Perceiving non-speech as speech based on a moving mouth. Findings from infants, children, and adults

Martijn Baart

BCBL. Basque Center on Cognition, Brain and Language, Donostia–San Sebastián, Spain

Department of Cognitive Neuropsychology, Tilburg University, Tilburg, The Netherlands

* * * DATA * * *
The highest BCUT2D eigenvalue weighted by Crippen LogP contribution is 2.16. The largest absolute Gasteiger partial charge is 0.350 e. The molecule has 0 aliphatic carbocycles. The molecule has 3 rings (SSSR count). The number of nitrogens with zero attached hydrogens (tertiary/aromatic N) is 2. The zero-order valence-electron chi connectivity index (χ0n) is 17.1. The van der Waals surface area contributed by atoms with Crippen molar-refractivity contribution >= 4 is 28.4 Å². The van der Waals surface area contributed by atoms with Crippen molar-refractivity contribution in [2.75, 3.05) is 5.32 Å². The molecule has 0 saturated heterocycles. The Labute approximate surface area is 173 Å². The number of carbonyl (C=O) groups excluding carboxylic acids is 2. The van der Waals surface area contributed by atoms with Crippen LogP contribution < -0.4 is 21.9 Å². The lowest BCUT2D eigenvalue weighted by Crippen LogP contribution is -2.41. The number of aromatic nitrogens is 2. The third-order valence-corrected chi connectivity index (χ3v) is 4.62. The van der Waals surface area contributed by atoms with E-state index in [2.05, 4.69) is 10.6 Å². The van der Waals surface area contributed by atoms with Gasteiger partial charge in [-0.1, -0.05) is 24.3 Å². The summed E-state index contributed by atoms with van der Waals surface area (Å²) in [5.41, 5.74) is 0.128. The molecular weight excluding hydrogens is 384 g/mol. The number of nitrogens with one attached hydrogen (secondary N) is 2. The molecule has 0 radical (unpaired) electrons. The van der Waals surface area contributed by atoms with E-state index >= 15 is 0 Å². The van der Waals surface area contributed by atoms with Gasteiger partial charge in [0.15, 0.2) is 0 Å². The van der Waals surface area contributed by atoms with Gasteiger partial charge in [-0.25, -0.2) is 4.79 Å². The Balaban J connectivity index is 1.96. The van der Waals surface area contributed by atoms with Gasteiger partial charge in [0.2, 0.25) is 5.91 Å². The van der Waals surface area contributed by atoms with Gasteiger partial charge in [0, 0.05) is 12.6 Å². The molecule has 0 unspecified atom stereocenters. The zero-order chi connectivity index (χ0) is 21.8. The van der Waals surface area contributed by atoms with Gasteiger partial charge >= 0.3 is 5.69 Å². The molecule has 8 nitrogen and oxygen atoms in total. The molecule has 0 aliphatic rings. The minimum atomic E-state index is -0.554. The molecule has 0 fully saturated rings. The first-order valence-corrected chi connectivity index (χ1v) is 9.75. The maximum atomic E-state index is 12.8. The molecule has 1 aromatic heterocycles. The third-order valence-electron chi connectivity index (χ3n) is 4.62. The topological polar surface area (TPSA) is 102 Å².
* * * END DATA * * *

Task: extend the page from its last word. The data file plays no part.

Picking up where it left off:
When the natural richness of the auditory speech signal is reduced to a few sinusoids, most listeners perceive this so-called "sine-wave speech" (SWS) as non-speech bleeps or whistles. However, when listerens are made aware of the phonetic content of the stimulus, they cannot switch back to a perceptual non-speech mode and will continue to hear the sounds as speech. Here, I will show that when infants see the articulatory gestures of a speaker while hearing SWS, they can detect the correspondence between the sound and the articulating face. However, knowing the phonetic content of the SWS stimulus induces a boost in performance after about six and a half years of age, and yields speech-like behavioral and electrophysiological patterns of audiovisual integration in adults. I will argue that the temporal correlation between the time-varying properties of SWS and an articulating mouth can drive audiovisual integration up to some extent, but that phonetic knowledge about the SWS stimulus is needed to achieve full speech-like audiovisual integration.